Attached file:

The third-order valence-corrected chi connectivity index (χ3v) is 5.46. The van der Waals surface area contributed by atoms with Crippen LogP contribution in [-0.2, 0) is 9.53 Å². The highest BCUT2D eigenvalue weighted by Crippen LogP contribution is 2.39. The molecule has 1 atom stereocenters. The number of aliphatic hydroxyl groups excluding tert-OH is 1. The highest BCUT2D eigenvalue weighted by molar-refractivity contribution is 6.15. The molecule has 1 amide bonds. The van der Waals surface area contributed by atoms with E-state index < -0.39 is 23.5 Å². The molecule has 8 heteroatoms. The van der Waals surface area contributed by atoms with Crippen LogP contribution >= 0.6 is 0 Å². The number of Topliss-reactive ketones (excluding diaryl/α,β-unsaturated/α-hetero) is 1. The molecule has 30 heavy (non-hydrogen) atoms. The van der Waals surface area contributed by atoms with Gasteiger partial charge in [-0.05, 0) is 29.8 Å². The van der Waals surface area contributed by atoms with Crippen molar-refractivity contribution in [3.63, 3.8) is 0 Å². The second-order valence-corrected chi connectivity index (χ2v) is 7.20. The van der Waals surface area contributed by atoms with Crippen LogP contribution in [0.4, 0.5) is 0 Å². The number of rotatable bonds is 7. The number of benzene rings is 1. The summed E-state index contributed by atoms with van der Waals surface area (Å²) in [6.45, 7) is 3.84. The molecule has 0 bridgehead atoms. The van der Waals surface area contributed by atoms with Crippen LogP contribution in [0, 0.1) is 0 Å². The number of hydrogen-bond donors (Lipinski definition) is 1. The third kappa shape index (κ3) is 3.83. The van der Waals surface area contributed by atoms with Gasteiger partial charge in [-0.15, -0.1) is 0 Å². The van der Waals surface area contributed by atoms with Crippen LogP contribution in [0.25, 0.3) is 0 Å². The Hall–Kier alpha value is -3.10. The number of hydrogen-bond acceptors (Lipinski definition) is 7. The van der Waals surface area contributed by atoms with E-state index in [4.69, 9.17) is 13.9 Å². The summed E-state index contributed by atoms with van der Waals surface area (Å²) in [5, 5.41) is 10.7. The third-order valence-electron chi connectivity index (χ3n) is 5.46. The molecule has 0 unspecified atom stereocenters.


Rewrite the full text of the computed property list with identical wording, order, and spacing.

The third-order valence-corrected chi connectivity index (χ3v) is 5.46. The van der Waals surface area contributed by atoms with Crippen LogP contribution in [-0.2, 0) is 9.53 Å². The highest BCUT2D eigenvalue weighted by Crippen LogP contribution is 2.39. The molecule has 1 atom stereocenters. The number of aliphatic hydroxyl groups excluding tert-OH is 1. The highest BCUT2D eigenvalue weighted by molar-refractivity contribution is 6.15. The molecule has 1 amide bonds. The van der Waals surface area contributed by atoms with E-state index < -0.39 is 23.5 Å². The molecule has 8 heteroatoms. The van der Waals surface area contributed by atoms with Crippen LogP contribution >= 0.6 is 0 Å². The number of Topliss-reactive ketones (excluding diaryl/α,β-unsaturated/α-hetero) is 1. The molecule has 30 heavy (non-hydrogen) atoms. The van der Waals surface area contributed by atoms with Gasteiger partial charge in [-0.05, 0) is 29.8 Å². The van der Waals surface area contributed by atoms with Crippen molar-refractivity contribution in [3.63, 3.8) is 0 Å². The second-order valence-corrected chi connectivity index (χ2v) is 7.20. The van der Waals surface area contributed by atoms with Crippen LogP contribution in [0.4, 0.5) is 0 Å². The number of rotatable bonds is 7. The number of benzene rings is 1. The summed E-state index contributed by atoms with van der Waals surface area (Å²) in [6.45, 7) is 3.84. The molecule has 0 bridgehead atoms. The van der Waals surface area contributed by atoms with Crippen LogP contribution in [0, 0.1) is 0 Å². The number of hydrogen-bond donors (Lipinski definition) is 1. The third kappa shape index (κ3) is 3.83. The van der Waals surface area contributed by atoms with Gasteiger partial charge in [-0.15, -0.1) is 0 Å². The van der Waals surface area contributed by atoms with Crippen LogP contribution in [0.25, 0.3) is 0 Å². The Hall–Kier alpha value is -3.10. The number of hydrogen-bond acceptors (Lipinski definition) is 7. The van der Waals surface area contributed by atoms with E-state index in [4.69, 9.17) is 13.9 Å². The summed E-state index contributed by atoms with van der Waals surface area (Å²) in [5, 5.41) is 10.7. The third-order valence-electron chi connectivity index (χ3n) is 5.46. The molecule has 0 unspecified atom stereocenters.